Schools of Physics and Chemistry combine to investigate the processes underlying conditions such as diabetes and cataracts.
The Biotechnology and Biological Sciences Research Council (BBSRC) has awarded £600,000 to an interdisciplinary collaboration between the School of Chemistry and the School of Physics and Astronomy.
The project, entitled “Biophysical dissection of protein nucleation using a combined experimental and computational approach”, will support research into the processes that drive diseases of ageing such as cataract and type-II diabetes.
It will employ close collaboration between experiment and simulation to better understand the earliest events in protein self-assembly at the single molecule level.
The normal self-assembly of proteins into structures containing many molecules is responsible for many biological functions and is essential to our well-being. Occasionally, due to a mutation or a change in environment, protein self-assembly takes place inappropriately. Small changes in very few molecules are sufficient to trigger “runaway” self-assembly. It is these changes, the triggering events, that are the focus for investigation.
Dr Cait MacPhee of the Institute for Condensed Matter and Complex Systems said: “Solving big problems needs a multidisciplinary approach. We’re applying the tools of physics and chemistry to an important biological phenomenon.
“Protein self-assembly doesn’t just cause disease, it also offers us the potential for new materials, new foodstuffs and new medicines. But to exploit it or prevent it we need to control it, and to control it we need to understand the earliest steps, molecule by molecule.”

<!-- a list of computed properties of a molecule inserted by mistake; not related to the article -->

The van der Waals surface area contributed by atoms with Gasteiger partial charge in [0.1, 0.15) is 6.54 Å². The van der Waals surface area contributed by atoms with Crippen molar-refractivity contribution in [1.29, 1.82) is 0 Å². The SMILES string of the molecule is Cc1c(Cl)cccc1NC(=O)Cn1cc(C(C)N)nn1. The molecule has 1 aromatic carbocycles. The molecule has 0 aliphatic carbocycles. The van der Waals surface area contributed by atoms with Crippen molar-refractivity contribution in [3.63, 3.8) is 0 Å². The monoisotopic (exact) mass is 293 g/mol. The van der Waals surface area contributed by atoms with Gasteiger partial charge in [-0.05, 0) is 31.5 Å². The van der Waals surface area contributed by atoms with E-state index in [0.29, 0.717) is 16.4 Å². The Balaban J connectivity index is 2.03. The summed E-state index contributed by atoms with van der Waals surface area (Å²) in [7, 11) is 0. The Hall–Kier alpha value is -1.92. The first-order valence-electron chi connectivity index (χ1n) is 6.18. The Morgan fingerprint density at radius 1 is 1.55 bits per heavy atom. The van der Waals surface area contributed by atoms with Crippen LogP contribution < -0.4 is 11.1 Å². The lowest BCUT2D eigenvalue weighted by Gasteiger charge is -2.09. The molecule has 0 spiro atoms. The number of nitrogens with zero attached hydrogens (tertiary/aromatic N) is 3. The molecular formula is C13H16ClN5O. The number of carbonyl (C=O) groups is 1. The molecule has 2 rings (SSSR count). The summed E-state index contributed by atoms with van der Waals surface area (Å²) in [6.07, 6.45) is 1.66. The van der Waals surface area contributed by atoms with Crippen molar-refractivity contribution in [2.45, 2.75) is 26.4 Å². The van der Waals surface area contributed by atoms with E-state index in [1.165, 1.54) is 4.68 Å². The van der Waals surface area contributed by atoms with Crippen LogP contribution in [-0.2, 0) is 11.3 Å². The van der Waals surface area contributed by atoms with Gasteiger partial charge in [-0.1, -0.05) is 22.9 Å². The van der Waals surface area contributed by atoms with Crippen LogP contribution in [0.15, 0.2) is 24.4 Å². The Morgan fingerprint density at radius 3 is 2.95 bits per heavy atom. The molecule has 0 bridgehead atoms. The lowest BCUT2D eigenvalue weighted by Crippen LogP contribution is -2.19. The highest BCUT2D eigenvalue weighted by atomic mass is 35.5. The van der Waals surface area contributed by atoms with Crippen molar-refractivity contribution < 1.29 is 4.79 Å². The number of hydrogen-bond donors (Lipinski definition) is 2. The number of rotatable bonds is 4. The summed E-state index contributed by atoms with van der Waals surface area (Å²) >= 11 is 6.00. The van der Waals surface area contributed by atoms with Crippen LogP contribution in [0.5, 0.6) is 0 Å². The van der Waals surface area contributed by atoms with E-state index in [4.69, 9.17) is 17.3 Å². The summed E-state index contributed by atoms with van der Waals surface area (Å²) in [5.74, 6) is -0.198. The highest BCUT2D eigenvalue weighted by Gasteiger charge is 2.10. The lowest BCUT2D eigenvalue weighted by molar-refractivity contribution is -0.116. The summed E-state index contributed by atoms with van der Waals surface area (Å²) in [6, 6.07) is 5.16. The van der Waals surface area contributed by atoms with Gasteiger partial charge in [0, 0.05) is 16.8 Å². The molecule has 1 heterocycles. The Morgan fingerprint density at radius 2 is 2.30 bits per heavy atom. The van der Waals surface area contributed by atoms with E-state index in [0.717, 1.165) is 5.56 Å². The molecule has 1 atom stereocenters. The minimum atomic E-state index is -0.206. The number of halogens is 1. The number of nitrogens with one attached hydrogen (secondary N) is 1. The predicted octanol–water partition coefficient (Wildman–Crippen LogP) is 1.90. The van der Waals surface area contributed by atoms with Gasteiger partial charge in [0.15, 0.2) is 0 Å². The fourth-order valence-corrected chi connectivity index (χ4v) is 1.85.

The project takes advantage of an existing research programme with IBM, and a new multidisciplinary collaboration with the University of Oxford and the National Physical Laboratory in London. It will be led by the School’s Dr Cait MacPhee and Prof Jason Crain, and the School of Chemistry’s Dr Perdita Barran. Research techniques will include ion mobility mass spectrometry, spectroscopic methods and advanced computer simulations.
The award is part of the Research Councils UK “Lifelong health and wellbeing” programme. This cross-council strategic priority reflects the unprecedented demographic change underway in the UK. The proportion of young people is declining whilst that of older people is increasing. The Councils recognise that there are considerable benefits to the UK of having an active and healthy older population with potential economic, social, and health gains associated with healthy ageing and reducing dependency in later life.
The project is part of a wider pan-Scotland SUPA initiative in the area of Physics and Life Sciences (PALS). PALS has been identified by SUPA as the major opportunity for growth in physics research in Scotland, and this is reflected by the recent establishment of £10 million research theme across the eight SUPA universities. Dr Cait MacPhee currently acts as PALS Theme Leader.